I am new to rap music, trying to make my own verse. (I think of Verse as 16 bars, correct me if I'm wrong). I was going through a producer on YouTube (The Video) where he mentioned "Snares" in close context with counting bars in a beat.

At about 0:38 he says:

…usually the two and the four are where the snares fall.

Can anyone explain me what does a snare mean? I think of 1 bar as counting 1, 2, 3, 4 and repeating the beat (Again correct me if I'm wrong)...

Thank you for help...

  • 4
    "Snare" refers to "snare drum; he mentions it to help you find the beat, saying that it often falls on beats 2 and 4. Note that there is a lot in this video that is about the way things "usually" are. There's no rule that verses have to be 16 bars; in "Gangsta's Paradise" they're 12, 12, and 8. But yes, your definition of "bar" is correct: Counting "1, 2, 3, 4" is one bar (at least, in the "4 count" that's most common). Apr 5, 2023 at 22:03
  • I think this tongue-in-cheek tweet is relevant here "Snare (classical/jazz): A snare drum; Snare (pop [music]): Literally any percussive sound that occurs consistently on 2 and 4"
    – JLRishe
    Apr 7, 2023 at 16:44

5 Answers 5


Bars are measures that music is divided into. Snares are sounds made by the snare drum. Not really related as such. However...

Music in 4/4 time (the most commonly used) is divided into 4 beats in each bar, and a live drummer would hit the snare drum (the one in between his knees) at certain points within those bars. The most often used points are beats 2 and 4 - the places where most people might clap along.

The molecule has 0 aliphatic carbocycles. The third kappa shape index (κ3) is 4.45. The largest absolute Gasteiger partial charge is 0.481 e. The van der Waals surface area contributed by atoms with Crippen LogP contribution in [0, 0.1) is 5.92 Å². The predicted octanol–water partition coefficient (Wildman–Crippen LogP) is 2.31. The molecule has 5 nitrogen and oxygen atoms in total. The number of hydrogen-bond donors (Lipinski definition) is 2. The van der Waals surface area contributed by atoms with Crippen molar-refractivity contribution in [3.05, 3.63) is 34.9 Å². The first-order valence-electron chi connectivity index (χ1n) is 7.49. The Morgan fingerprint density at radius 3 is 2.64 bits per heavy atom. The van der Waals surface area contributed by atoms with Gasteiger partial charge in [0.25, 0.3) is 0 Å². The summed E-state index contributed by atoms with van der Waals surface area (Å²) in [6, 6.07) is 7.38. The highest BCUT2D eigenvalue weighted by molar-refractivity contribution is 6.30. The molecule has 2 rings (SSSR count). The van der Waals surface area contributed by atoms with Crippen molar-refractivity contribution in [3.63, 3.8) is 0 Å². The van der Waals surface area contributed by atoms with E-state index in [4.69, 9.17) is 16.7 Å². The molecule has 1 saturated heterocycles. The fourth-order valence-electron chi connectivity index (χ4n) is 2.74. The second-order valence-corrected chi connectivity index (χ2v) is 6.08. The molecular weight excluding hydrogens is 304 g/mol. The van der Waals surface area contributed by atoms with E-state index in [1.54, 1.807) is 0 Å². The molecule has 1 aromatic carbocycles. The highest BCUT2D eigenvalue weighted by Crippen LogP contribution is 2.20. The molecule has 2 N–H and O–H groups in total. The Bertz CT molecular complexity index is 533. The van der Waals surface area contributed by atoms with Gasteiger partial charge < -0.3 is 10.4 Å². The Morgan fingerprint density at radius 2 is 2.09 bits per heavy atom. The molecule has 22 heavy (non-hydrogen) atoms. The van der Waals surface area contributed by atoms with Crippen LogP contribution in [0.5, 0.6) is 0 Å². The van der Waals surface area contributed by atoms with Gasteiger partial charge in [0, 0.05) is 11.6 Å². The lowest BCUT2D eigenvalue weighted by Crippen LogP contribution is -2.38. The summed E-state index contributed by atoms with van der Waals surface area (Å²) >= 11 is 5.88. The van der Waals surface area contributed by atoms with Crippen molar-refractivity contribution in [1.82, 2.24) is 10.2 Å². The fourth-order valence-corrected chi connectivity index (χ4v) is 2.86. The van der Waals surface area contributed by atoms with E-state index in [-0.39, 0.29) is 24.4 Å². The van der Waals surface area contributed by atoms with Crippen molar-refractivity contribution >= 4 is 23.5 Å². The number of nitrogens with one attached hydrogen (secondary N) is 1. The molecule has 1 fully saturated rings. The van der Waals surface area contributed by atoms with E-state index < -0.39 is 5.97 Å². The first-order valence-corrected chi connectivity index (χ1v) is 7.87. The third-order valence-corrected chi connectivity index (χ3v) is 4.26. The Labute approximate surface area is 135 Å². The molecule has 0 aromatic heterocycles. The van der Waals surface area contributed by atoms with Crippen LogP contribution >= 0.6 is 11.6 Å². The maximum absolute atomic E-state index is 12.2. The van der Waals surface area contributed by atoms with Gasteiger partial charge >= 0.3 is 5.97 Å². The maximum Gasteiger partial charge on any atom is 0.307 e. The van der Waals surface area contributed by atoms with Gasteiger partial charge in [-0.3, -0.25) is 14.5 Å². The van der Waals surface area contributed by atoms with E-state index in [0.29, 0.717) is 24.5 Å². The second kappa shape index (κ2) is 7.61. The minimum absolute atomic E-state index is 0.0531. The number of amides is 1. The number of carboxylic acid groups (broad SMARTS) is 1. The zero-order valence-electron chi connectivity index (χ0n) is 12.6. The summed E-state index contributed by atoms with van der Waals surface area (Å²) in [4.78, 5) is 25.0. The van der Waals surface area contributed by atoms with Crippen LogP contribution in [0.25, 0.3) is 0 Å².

The more emphasised beats are usually 1 and 3 and those are represented by the bass, or kick drum. The largest drum in a drum kit. The snare drum is so-called as it has snares, or a strainer, underneath. They're simply a dozen or so wires slung under the resonator skin, pulled tight up to it. These rattle when the drum is played, making a different sound from the various tomtoms. (They also rattle annoyingly when the rest of the band don't want them to!).

So, there may be two snares played in each bar, on beats 2 and 4, at the drummer's discretion. The two terms are really only related as such.


A snare is a snare drum. It is the piece of a typical drum kit that is most often played on the second and fourth beats of a 4/4 time rock, pop, rap, hip-hop, R&B, etc. song.

The snare has a high, dry sound - a little bit like a burst of noise.

Here’s a short video that introduces the drum kit, starting with the snare:

Even though most rap and hip hop uses synthesized or sampled drums, it will probably help you a lot to learn the basics of acoustic drum kits, because beats are still based on the fundamentals of acoustic drum kit playing.


It would be nice if you gave a timestamp or if you quoted what he mentioned about snares.

Without addressing the video: A snare is a kind of drum, derived from the military marching drums, which feature a band of metal cords at the bottom head. This gives a snaring sound, that’s why it is called snare. The snare is one of the three principal components of a drum kit: The snare, the kick and the high hats.

In a standard rock style drum beat usually the high hats would keep the time, that is they play continuous notes (usually eighths). The kick usually goes on the strong beats (1,3 in common time, 1 in half time, 1,2,3,4 in double time) and the snare on the weak beats (2,4 in common time, 3 in half time 1+,2+,3+,4+ in double time).